Sunday, November 11, 2018

Albin 28 Upgrades

We've had Compadre for a bit over a year and have been enjoying our Island Commuter quite a lot. During this time I've made some additions to the boat that make it more suitable for our purposes and I thought it would be good to share them.

Compadre at her home port of Two Harbors
Last spring we hauled the boat at Sunset Aquatic Shipyard and applied a new, still experimental paint called Awlgrip HT. With really great support from our Awlgrip rep, Stan Susman, the boat turned out beautiful. While it was on the hard I had the prop tuned up and repaired the exhaust thru hull, which had small leak in it.

Freshly tuned prop.

We wanted a really good tender for the boat, one that would plane. The problem is that a dinghy and motor of that size is difficult to fit on a 28 footer. The solution was an 8'-6" RIB with a 6hp outboard. When we're not using it, the dinghy rides on the swimstep and the motor lives on a custom-made bracket. To make life easier, I also built a hoist so we could store the motor in the cockpit and then swing it out over the dinghy.  But I didn't want some clunky-looking crane permanently mounted  on the transom so I made it collapsible, so it would stow in the cockpit when not in use.

The dinghy rests on the swimstep when we're underway. It's light enough that I can
pull it up on the step without any assistance.

The bracket is designed and located so nothing interferes with the bait tank, mooring cleat or fuel fill. The dinghy planes easily with two aboard the dinghy.

The frame is welded 7/8" stainless tubing and the wood part is made of varnished teak.

I added 1/4" StarBoard to protect the varnish.

When not in use, the hoist stows neatly on a rod holder.
I fabricated the upper and lower mounting brackets from fiberglass. 

The vertical part of the hoist slides through the upper bracket and fits into the
lower bracket.
After I set the upright part into the brackets, the arm pivots up to about 30 degrees above horizontal and is secured to
the top of the upright. To make it easy to raise and lower the motor I added Harken blocks to make 4:1 purchase. One of the blocks is a ratchet block for security.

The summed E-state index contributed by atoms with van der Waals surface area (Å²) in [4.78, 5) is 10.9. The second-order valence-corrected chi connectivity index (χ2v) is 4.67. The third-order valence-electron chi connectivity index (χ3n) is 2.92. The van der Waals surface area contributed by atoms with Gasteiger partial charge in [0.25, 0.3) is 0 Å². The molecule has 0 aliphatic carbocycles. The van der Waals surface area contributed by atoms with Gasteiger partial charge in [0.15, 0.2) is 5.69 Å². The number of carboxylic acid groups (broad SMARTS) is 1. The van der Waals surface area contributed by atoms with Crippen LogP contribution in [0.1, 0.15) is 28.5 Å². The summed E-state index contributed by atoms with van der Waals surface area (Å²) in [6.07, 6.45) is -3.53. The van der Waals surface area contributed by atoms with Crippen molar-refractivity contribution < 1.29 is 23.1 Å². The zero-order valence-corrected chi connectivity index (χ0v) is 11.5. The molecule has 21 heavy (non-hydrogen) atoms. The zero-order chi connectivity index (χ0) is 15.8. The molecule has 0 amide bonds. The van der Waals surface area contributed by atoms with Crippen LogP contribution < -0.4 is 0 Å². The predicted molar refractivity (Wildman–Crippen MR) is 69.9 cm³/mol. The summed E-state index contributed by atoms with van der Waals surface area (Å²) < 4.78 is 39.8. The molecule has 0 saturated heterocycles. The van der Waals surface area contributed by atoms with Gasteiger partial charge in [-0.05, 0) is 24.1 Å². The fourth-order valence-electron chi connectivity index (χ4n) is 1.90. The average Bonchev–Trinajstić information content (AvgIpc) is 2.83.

The block and tackle. The rope is led to a cam cleat on the upright.
When  the dinghy is in the water, the motor swings out far enough that it lowers almost directly onto the dinghy's motor mount. The geometry is such that it works if the dinghy is situated at the stern of the boat or alongside. Very convenient.
It takes two of us about ten minutes to deploy the dinghy, set up the hoist, drop the motor into position, and connect the fuel line, and we're ready to go.

Another fun project was making a nice looking footrest for the helmsman. I glued a couple of pieces of teak together, cut it to the proper shape and mounted it with a couple of hinges. I added a second aluminum footrest because when we're socializing, we often turn the seat around to face the cockpit and it's nice to have a footrest facing that way too.

The footrest hinges up out of the way when servicing the engine.

The nonskid adds a bit of security when it's rough.

We are often at anchor or on a mooring five or six days at a time and found that fresh water can run low, especially since our boat is set up with freshwater flush for the toilet. So now we use tank water for washing dishes, freshwater rinse after swimming and, of course, flushing. For drinking water, I build a shelf in the galley that fits the 2.5 gallon water containers from the grocery store.

The shelf is mounted high enough that we can fill a tall glass of water from the spout.

I discovered the hard way that a bit of nonskid under the container prevents it from falling out of its perch when it's rough.

When we got the boat, the rubber coating on the steering wheel was a bit gummy and I couldn't find anything that would fix that. So I found a leather wheel cover kit online. Problem solved.

The supple leather cover feels great and shows no signs of wear after a year of use.

It was a bit of a chore to get the stitching right, but well worth the effort.

My next project is to add a pair of solar panels on the cabin top. After three or four days at anchor, I have to run the engine to recharge the batteries. The solar panels will make Compadre electrically independent.